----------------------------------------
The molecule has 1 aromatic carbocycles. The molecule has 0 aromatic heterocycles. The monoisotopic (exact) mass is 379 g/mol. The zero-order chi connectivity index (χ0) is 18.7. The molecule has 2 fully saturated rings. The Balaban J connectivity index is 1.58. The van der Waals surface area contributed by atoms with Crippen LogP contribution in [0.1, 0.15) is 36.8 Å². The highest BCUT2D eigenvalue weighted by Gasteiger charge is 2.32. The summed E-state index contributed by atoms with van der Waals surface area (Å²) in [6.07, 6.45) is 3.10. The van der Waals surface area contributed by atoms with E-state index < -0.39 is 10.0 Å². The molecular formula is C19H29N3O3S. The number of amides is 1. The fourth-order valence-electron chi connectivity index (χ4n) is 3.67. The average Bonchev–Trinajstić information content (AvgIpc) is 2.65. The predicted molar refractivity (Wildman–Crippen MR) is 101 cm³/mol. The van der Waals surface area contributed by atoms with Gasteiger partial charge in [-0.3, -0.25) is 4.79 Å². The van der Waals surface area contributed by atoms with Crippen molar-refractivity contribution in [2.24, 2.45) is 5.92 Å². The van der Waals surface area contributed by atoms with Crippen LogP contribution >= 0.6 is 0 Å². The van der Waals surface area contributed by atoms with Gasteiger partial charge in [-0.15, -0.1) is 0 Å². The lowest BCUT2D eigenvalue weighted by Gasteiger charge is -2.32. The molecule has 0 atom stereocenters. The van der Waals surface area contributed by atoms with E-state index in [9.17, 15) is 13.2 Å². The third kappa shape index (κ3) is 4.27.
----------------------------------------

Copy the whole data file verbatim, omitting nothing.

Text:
The molecule has 1 aromatic carbocycles. The molecule has 0 aromatic heterocycles. The monoisotopic (exact) mass is 379 g/mol. The zero-order chi connectivity index (χ0) is 18.7. The molecule has 2 fully saturated rings. The Balaban J connectivity index is 1.58. The van der Waals surface area contributed by atoms with Crippen LogP contribution in [0.1, 0.15) is 36.8 Å². The highest BCUT2D eigenvalue weighted by Gasteiger charge is 2.32. The summed E-state index contributed by atoms with van der Waals surface area (Å²) in [6.07, 6.45) is 3.10. The van der Waals surface area contributed by atoms with E-state index < -0.39 is 10.0 Å². The molecular formula is C19H29N3O3S. The number of amides is 1. The fourth-order valence-electron chi connectivity index (χ4n) is 3.67. The average Bonchev–Trinajstić information content (AvgIpc) is 2.65. The predicted molar refractivity (Wildman–Crippen MR) is 101 cm³/mol. The van der Waals surface area contributed by atoms with Gasteiger partial charge in [-0.3, -0.25) is 4.79 Å². The van der Waals surface area contributed by atoms with Crippen molar-refractivity contribution in [2.24, 2.45) is 5.92 Å². The van der Waals surface area contributed by atoms with Crippen LogP contribution >= 0.6 is 0 Å². The van der Waals surface area contributed by atoms with Gasteiger partial charge in [-0.15, -0.1) is 0 Å². The lowest BCUT2D eigenvalue weighted by Gasteiger charge is -2.32. The molecule has 0 atom stereocenters. The van der Waals surface area contributed by atoms with E-state index in [9.17, 15) is 13.2 Å². The third kappa shape index (κ3) is 4.27.